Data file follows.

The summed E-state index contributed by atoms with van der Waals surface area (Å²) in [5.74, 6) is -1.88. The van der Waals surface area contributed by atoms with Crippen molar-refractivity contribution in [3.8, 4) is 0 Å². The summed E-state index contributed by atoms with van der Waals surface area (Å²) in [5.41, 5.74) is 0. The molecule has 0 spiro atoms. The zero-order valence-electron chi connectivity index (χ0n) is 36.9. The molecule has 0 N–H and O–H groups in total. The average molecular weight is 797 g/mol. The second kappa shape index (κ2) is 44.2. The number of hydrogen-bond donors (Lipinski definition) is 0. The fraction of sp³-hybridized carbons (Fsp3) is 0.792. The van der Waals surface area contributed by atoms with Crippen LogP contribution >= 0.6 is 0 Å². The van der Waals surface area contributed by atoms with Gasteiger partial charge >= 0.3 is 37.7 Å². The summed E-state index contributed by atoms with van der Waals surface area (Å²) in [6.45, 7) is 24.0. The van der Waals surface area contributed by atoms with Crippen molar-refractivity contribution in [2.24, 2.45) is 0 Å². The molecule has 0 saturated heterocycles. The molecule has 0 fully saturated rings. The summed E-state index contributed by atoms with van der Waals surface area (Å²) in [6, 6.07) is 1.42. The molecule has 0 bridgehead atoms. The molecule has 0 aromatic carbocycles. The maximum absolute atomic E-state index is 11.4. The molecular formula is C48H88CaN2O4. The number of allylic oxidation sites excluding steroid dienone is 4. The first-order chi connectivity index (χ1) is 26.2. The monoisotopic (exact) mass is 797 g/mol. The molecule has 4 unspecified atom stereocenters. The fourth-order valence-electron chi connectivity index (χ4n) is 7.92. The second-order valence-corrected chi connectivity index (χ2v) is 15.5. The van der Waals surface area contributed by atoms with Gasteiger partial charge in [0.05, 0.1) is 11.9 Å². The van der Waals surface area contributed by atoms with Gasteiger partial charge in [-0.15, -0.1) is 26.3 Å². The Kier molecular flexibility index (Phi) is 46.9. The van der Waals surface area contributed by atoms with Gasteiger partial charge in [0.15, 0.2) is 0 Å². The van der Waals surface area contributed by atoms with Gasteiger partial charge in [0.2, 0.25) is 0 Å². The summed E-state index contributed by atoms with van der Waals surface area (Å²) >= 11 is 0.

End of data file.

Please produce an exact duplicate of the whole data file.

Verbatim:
The summed E-state index contributed by atoms with van der Waals surface area (Å²) in [5.74, 6) is -1.88. The van der Waals surface area contributed by atoms with Crippen molar-refractivity contribution in [3.8, 4) is 0 Å². The summed E-state index contributed by atoms with van der Waals surface area (Å²) in [5.41, 5.74) is 0. The molecule has 0 spiro atoms. The zero-order valence-electron chi connectivity index (χ0n) is 36.9. The molecule has 0 N–H and O–H groups in total. The average molecular weight is 797 g/mol. The second kappa shape index (κ2) is 44.2. The number of hydrogen-bond donors (Lipinski definition) is 0. The fraction of sp³-hybridized carbons (Fsp3) is 0.792. The van der Waals surface area contributed by atoms with Crippen LogP contribution >= 0.6 is 0 Å². The van der Waals surface area contributed by atoms with Gasteiger partial charge >= 0.3 is 37.7 Å². The summed E-state index contributed by atoms with van der Waals surface area (Å²) in [6.45, 7) is 24.0. The van der Waals surface area contributed by atoms with Crippen molar-refractivity contribution in [2.24, 2.45) is 0 Å². The molecule has 0 saturated heterocycles. The molecule has 0 fully saturated rings. The summed E-state index contributed by atoms with van der Waals surface area (Å²) in [6, 6.07) is 1.42. The molecule has 0 bridgehead atoms. The molecule has 0 aromatic carbocycles. The maximum absolute atomic E-state index is 11.4. The molecular formula is C48H88CaN2O4. The number of allylic oxidation sites excluding steroid dienone is 4. The first-order chi connectivity index (χ1) is 26.2. The monoisotopic (exact) mass is 797 g/mol. The molecule has 4 unspecified atom stereocenters. The fourth-order valence-electron chi connectivity index (χ4n) is 7.92. The second-order valence-corrected chi connectivity index (χ2v) is 15.5. The van der Waals surface area contributed by atoms with Gasteiger partial charge in [0.05, 0.1) is 11.9 Å². The van der Waals surface area contributed by atoms with Gasteiger partial charge in [-0.15, -0.1) is 26.3 Å². The Kier molecular flexibility index (Phi) is 46.9. The van der Waals surface area contributed by atoms with Gasteiger partial charge in [0.15, 0.2) is 0 Å². The van der Waals surface area contributed by atoms with Gasteiger partial charge in [0.2, 0.25) is 0 Å². The summed E-state index contributed by atoms with van der Waals surface area (Å²) >= 11 is 0.